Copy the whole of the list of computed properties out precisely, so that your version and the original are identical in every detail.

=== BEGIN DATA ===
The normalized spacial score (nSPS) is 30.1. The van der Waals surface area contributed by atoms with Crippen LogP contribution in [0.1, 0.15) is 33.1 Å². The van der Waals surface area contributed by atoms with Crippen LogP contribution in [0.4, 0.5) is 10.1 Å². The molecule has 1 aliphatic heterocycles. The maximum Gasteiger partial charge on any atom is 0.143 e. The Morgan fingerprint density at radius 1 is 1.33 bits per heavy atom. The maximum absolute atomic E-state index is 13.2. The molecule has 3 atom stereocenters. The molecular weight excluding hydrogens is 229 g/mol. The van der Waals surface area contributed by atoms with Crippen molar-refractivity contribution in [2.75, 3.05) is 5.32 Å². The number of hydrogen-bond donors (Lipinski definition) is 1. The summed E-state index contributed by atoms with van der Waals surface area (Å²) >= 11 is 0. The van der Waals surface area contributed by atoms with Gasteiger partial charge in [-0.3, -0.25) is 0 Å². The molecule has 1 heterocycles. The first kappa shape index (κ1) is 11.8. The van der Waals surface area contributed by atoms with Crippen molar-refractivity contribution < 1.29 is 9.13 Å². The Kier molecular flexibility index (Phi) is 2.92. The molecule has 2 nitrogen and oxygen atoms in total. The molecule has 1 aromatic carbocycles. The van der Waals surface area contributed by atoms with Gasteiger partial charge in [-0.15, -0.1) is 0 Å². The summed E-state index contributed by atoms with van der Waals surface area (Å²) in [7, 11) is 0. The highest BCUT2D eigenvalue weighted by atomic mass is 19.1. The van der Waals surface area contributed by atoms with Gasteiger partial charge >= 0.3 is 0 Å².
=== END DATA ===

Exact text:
The normalized spacial score (nSPS) is 30.1. The van der Waals surface area contributed by atoms with Crippen LogP contribution in [0.1, 0.15) is 33.1 Å². The van der Waals surface area contributed by atoms with Crippen LogP contribution in [0.4, 0.5) is 10.1 Å². The molecule has 1 aliphatic heterocycles. The maximum Gasteiger partial charge on any atom is 0.143 e. The Morgan fingerprint density at radius 1 is 1.33 bits per heavy atom. The maximum absolute atomic E-state index is 13.2. The molecule has 3 atom stereocenters. The molecular weight excluding hydrogens is 229 g/mol. The van der Waals surface area contributed by atoms with Crippen molar-refractivity contribution in [2.75, 3.05) is 5.32 Å². The number of hydrogen-bond donors (Lipinski definition) is 1. The summed E-state index contributed by atoms with van der Waals surface area (Å²) >= 11 is 0. The van der Waals surface area contributed by atoms with Gasteiger partial charge in [-0.3, -0.25) is 0 Å². The molecule has 1 heterocycles. The first kappa shape index (κ1) is 11.8. The van der Waals surface area contributed by atoms with Crippen molar-refractivity contribution < 1.29 is 9.13 Å². The Kier molecular flexibility index (Phi) is 2.92. The molecule has 2 nitrogen and oxygen atoms in total. The molecule has 1 aromatic carbocycles. The van der Waals surface area contributed by atoms with Gasteiger partial charge in [-0.15, -0.1) is 0 Å². The summed E-state index contributed by atoms with van der Waals surface area (Å²) in [7, 11) is 0. The highest BCUT2D eigenvalue weighted by atomic mass is 19.1. The van der Waals surface area contributed by atoms with Gasteiger partial charge >= 0.3 is 0 Å².